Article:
The Supreme Court bestowed upon commercial speech its modern definition in a string of First Amendment cases in the 1970s, the most notable being Central Hudson Gas and Electric v. Public Service Commission of New York. It did so to establish a threshold question for what is now known as the commercial speech doctrine, a test for determining the correct standard to apply to government restrictions on advertising. That definition was “speech that does no more than propose a commercial transaction.” And while the definition has slowly evolved in the years since Central Hudson, its underlying purpose has not: to instruct courts in the appropriate level of scrutiny to use when reviewing government regulation of private speech. It is not, or at least never was, a means for settling civil disputes between private parties brought under the Lanham Act, state publicity statutes, or any other body of law.
And I think this is where the Seventh Circuit is leading us with their three-page aside in the Jordan opinion; to question the logic of viewing “commercial speech” and “use in commerce” as interchangeable. While the two may in fact turn out to be the same, by raising the question, the Seventh Circuit is implying that, as a matter of law, they might not be. At the very least, it’s suggesting there should not be an automatic presumption that the two are synonymous absent some authority that stands directly for such a proposition.
Clearly there are laws that allow private plaintiffs to challenge First Amendment speech irrespective of commercial status; libel and slander being the two that come immediately to mind. But defamation is considered a tort, whereas trademarks, and in most states (including illinois) the right of publicity is a property right. So copyright law might be the better analogue.
Copyright is a property right that, just as with trademarks, allows for fair-use exceptions that help avoid unnecessary brushes with the first amendment. The Copyright Act mandates that the “character and nature” of a use must be taken into account for the purpose of determining fair use, and it establishes fair use exceptions for criticism, comment, news reporting, teaching, scholarship and research. Whether a use of a copyrighted work “is of a commercial nature” is given considerable weight in any fair use analysis, but copyright infringement can be found independent of commercial motivation. You don’t have a First Amendment right to erroneously claim someone else’s work as your own, even if you don’t intend to make a penny from the deception. That’s because there’s a moral right protecting the reputation of an author, separate and distinct from the economic interest. Perhaps there’s something to be learned from this concept in a publicity context.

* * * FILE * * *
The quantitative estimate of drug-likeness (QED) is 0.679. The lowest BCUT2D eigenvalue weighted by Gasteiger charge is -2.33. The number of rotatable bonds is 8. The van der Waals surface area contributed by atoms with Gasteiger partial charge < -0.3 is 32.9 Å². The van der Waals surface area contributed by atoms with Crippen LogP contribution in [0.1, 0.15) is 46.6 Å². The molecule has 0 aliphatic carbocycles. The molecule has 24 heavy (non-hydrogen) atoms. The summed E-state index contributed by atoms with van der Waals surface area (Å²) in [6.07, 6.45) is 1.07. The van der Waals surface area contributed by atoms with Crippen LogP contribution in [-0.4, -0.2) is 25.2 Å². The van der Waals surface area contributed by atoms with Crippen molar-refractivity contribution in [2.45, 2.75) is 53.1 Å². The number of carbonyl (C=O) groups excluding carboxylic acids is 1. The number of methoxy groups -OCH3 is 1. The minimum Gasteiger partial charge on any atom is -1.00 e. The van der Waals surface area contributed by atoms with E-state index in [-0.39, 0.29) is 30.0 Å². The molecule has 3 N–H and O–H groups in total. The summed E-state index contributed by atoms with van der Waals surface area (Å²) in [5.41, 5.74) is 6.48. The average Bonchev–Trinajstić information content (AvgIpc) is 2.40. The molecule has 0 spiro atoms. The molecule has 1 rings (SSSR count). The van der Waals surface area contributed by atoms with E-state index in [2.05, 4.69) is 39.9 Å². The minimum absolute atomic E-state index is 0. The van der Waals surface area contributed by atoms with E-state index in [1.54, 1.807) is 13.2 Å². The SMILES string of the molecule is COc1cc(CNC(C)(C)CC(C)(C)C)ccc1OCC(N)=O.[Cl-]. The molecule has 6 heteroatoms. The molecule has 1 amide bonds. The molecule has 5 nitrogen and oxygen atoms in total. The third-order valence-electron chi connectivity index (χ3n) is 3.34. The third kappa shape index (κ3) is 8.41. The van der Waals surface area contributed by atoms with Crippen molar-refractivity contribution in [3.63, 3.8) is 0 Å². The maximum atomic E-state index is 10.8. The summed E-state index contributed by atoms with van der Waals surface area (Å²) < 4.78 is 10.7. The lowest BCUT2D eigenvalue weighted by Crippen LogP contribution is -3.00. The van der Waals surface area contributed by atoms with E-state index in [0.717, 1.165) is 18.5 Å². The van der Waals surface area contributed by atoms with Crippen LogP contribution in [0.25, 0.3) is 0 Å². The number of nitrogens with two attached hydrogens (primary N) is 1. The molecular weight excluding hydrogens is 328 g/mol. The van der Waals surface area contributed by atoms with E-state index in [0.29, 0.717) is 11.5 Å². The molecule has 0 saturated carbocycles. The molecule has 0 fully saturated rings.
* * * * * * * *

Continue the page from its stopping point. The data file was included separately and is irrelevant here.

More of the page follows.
The truth is, none of this really matters in the Jordan case now. Jordan won his appeal and will be rewarded, if he hasn’t already, with a nice settlement offer. But as judicial dicta often does, it raises some interesting questions in this case that you may see pop up again in a court near you. It doesn’t take much fact tampering at all to see where a problem could arise in the future. Imagine, if you will, that instead of a supermarket chain, a controversial religious or political organization ran the tribute ad. If The Christian Coalition, Planned Parenthood, or One Million Moms was behind the effort, there’s a much better chance it would be labelled non-commercial speech. And what then if Jordan’s personal views happened to be antithetical to the organization’s, and he didn’t want to be publicly associated with it? The implication of the present decision would be that, assuming it was deemed non-commercial, Jordan would have no recourse to seek damages under either the Lanham Act or the Illinois Right of Publicity Act. And that just doesn’t seem right.
The point is, there may not have been a need for Jordan to win the commercial speech argument to win this case on the merits, but he made it and won it anyway. And while that’s great for Jordan, it does little for future plaintiffs who have less compelling facts to show that a defendant’s unapproved use of their likeness constituted commercial speech.
Until we have a right of publicity case that directly questions the necessity of defining a message as commercial speech before a claim can proceed, we likely won’t know for sure how the issue will be resolved. It’s unfortunate that this wasn’t that case.